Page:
A niche blog dedicated to the issues that arise when supplementary protection certificates (SPCs) extend patents beyond their normal life -- and to the respective positions of patent owners, investors, competitors and consumers. The blog also addresses wider issues that may be of interest or use to those involved in the extension of patent rights. You can email The SPC Blog here

Wednesday 3 April 2013

IPO consults on extending 'Appointed Person' facility to SPC appeals

The United Kingdom Intellectual Property Office (IPO) has published a consultation paper on whether to extend the use of Appointed Persons from trade mark law to to patents. At present, trade mark appeals from the decisions of IPO hearing officers may be made to the High Court (of which the Patents Court forms part) or to a specially designated Appointed Person. In the former case, further appeals may be made to the Court of Appeal and Supreme Court, while in the latter case -- as a means of preventing the costs of an appeal from spiralling upwards -- the decision of the Appointed Person is final and no appeal may be made on substantive legal grounds. According to the IPO:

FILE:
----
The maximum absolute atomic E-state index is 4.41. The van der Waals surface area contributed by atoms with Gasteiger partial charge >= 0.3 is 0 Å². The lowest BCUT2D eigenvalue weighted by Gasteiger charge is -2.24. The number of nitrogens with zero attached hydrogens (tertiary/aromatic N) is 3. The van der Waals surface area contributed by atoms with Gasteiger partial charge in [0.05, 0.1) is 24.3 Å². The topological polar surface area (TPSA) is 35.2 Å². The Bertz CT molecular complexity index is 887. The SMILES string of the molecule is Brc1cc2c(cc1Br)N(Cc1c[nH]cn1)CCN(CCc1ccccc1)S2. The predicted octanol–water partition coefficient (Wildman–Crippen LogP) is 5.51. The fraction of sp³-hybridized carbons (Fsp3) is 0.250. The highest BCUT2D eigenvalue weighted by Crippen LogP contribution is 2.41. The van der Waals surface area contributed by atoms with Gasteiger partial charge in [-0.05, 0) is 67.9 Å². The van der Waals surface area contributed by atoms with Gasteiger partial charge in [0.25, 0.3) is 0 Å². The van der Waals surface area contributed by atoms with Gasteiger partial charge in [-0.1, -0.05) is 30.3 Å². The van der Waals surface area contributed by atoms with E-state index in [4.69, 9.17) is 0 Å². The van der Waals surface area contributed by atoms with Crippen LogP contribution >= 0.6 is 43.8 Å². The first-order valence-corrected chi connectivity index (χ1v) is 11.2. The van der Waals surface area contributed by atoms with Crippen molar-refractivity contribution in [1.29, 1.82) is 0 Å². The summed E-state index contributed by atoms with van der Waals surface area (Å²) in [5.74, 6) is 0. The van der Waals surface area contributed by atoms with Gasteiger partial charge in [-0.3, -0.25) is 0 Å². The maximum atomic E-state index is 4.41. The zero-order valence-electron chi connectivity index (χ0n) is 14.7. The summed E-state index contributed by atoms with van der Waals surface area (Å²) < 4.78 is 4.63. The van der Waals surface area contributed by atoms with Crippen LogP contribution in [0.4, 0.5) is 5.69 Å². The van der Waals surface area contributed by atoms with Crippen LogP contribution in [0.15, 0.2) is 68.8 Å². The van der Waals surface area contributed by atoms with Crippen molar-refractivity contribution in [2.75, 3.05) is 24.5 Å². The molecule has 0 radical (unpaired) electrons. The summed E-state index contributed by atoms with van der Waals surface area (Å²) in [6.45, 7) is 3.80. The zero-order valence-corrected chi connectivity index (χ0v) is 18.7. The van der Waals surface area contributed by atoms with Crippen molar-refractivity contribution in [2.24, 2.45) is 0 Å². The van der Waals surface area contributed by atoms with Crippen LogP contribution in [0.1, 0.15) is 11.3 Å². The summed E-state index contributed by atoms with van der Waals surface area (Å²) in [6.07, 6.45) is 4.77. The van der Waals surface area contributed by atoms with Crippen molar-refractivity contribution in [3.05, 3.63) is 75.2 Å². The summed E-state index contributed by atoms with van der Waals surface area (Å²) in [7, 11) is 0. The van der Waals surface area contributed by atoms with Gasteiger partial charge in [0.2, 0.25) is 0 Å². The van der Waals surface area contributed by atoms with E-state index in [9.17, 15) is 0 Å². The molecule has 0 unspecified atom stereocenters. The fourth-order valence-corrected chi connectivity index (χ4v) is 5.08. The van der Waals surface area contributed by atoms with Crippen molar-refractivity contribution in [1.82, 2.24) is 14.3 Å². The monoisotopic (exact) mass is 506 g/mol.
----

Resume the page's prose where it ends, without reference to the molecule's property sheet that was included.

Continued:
"This discussion document takes a look at the issues surrounding introducing an Appointed Person appeal route for patents matters (and, by extension, matters relating to supplementary protection certificates)".
It is difficult to imagine why proprietary pharma companies and their generic counterparts would wish to opt for an appeal against which there is no appeal in an area of law which is so complex and uncertain -- but we won't know for a while what the outcome of this consultation will be, since the closing date for the submission of responses is 21 May 2013.

Click here for a little more background
Click here for the consultation paper


Anonymous said...

The AP can make referrals directly to the CJEU, so this appeal route might be attractive if there was an understanding that the AP would be pro-reference if ever minded to refuse. Otherwise it seems too risky.

Anonymous said...

I agree - think of Arnold at first instance saying Neurim was acte clair and refusing the appeal.